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Modern Icons: Property from an Important Private Collection

Acrobat [LF 209] (Unique Cast)

Acrobat [LF 209] (Unique Cast)
inscribed and dated 'G. Lachaise/©/1928' and 'R.B.W.' (along the base)
bronze with selectively applied nickel plate
17 3⁄4 in. (45.1 cm.) high on a 6 in. (15.2 cm.) marble base
Modeled circa 1924; cast by 1928.
The artist.
Morris R. Werner, New York, acquired from the above, 1929.
Peridot Gallery, New York, circa 1961.
Private collection, acquired from the above, circa 1961.
Sotheby's, New York, 3 December 2009, lot 52, sold by the above.
Acquired by the present owner from the above.
R. Cortissoz, "Review of the Exhibition of Sculpture by Lachaise at the Brummer Gallery, New York," New York Herald Tribune, March 4, 1928, section VII, p. 11.
W.B. McCormick, “Lachaise’s Sculpture is Brilliant,” New York American, March 4, 1928, section M, p. 9.
G. Seldes, "Lachaise: Sculptor of Repose," New Republic, vol. 54, no. 696, April 4, 1928, p. 219.
D. Haskell, "Notes of the Month," Creative Art, vol. 4, no. 5, May 1929, p. X, illustrated.
D.B. Goodall, Gaston Lachaise, Sculptor, Ph.D. dissertation, Harvard University, 1969, vol. 1, pp. 397, 494, 495-6, 553n. 122 (a); vol. 2, pp. 478, 241042, pl. CXI, illustrated (as Woman, Acrobat).
G. Nordland, Gaston Lachaise: The Man and His Work, New York, 1974, pp. 135-37, illustrated.
New York, Brummer Gallery, Lachaise, February 28-March 24, 1928, no. 3, 7, or 12.
New York, Museum of Modern Art, Gaston Lachaise: Retrospective Exhibition, January-March 1935, p. 26, no. 38, illustrated.

Brought to you by

Tylee Abbott
Tylee Abbott Vice President, Head of American Art

Lot Essay

The present work is the only known cast of Gaston Lachaise's Acrobat. Lachaise’s records indicate that he began to create Acrobat in about 1924; that in June 1928 the “first” bronze cast was in his studio, and the model from which it was made was then at the Roman Bronze Works foundry; and that a cast—evidently the same bronze—was sold by Lachaise on February 11, 1929, directly to M. R. (Morrie) Werner, his neighbor, friend and patron, as well as recent biographer of showman P. T. Barnum of Barnum & Bailey Circus. Evidently made in either January or February 1928, the present work can be traced back to Werner and is the only example known today. As part of the finishing process, nickel-plate, an industrial technique occasionally used by Lachaise since at least 1924, was selectively applied to its surface to describe a tight-fitting garment, leaving the exposed bronze to evoke the performer’s bare skin.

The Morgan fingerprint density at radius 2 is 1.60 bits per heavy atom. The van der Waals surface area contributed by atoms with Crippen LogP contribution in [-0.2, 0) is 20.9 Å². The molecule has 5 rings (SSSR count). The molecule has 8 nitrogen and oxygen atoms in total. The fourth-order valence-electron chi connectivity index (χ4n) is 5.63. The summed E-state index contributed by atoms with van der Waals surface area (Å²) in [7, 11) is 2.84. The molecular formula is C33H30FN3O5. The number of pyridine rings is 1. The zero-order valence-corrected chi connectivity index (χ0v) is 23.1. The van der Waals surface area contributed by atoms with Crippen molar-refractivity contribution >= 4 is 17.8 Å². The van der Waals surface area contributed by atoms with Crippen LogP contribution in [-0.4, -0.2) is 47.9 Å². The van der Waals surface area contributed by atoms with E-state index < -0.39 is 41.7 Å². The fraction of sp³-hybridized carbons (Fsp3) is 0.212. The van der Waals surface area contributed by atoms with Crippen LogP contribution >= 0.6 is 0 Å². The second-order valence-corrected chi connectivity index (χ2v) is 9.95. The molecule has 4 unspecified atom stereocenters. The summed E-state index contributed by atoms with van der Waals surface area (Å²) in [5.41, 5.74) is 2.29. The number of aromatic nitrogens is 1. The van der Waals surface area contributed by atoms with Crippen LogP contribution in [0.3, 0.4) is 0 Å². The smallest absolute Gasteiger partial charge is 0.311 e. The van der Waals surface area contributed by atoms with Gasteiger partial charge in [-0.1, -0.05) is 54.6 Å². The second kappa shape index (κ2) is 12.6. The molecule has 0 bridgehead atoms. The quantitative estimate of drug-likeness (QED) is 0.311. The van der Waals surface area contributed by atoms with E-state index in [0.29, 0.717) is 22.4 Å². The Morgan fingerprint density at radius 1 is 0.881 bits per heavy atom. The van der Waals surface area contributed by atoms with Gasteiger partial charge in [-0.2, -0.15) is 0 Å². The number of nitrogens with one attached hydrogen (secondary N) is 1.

Lachaise's profound love of the circus dates from 1889, when, as a young boy in Paris, he was taken to see Buffalo Bill's spectacular Wild West show, and it remained an abiding source of inspiration throughout his life. Acrobat, which represents a woman who supports her body above a single hand, reflects Lachaise’s deep admiration of athletic skill and vigor. It is one of three statuettes of Acrobats that appeared in Lachaise’s third solo exhibition, held at Joseph Brummer's prestigious New York gallery in early 1928, and is partly visible in the background of one of Paul Strand's photographs of the installation. The noted critic Gilbert Seldes, while reviewing the show, noted that this particular work depicts "a woman caught in the dramatic moment of the cartwheel…when it is still uncertain whether the movement will be completed in the intended direction, or fall back. The entire body is under strain…But the strain is miraculously eased by…the free hand, held aloft to balance the body, and the whole work has—as a piece of sculpture—an extraordinary quiet." ("Lachaise, Sculptor of Repose," New Republic, vol. 54, no. 696, April 4, 1928, p. 219).

In 1934, Lachaise used the plaster model for Acrobat, or a plaster cast made from it, to create a nearly abstract, entirely nickel-plated sculpture (Woman; now unlocated). Lachaise explicitly compared the earlier and later works when exhibiting them in his 1935 Museum of Modern Art retrospective, so as to draw the viewer’s attention to his imaginative, playful development of one witty sculpture to become another. Although the model used to make the present bronze is lost, fragments of a negative plaster mold made by him from either the model or the bronze are now owned by the Lachaise Foundation, New York, which oversees his estate.

We are grateful to Virginia Budny, author of the forthcoming catalogue raisonné sponsored by the Lachaise Foundation, for preparing the catalogue entry for this work.

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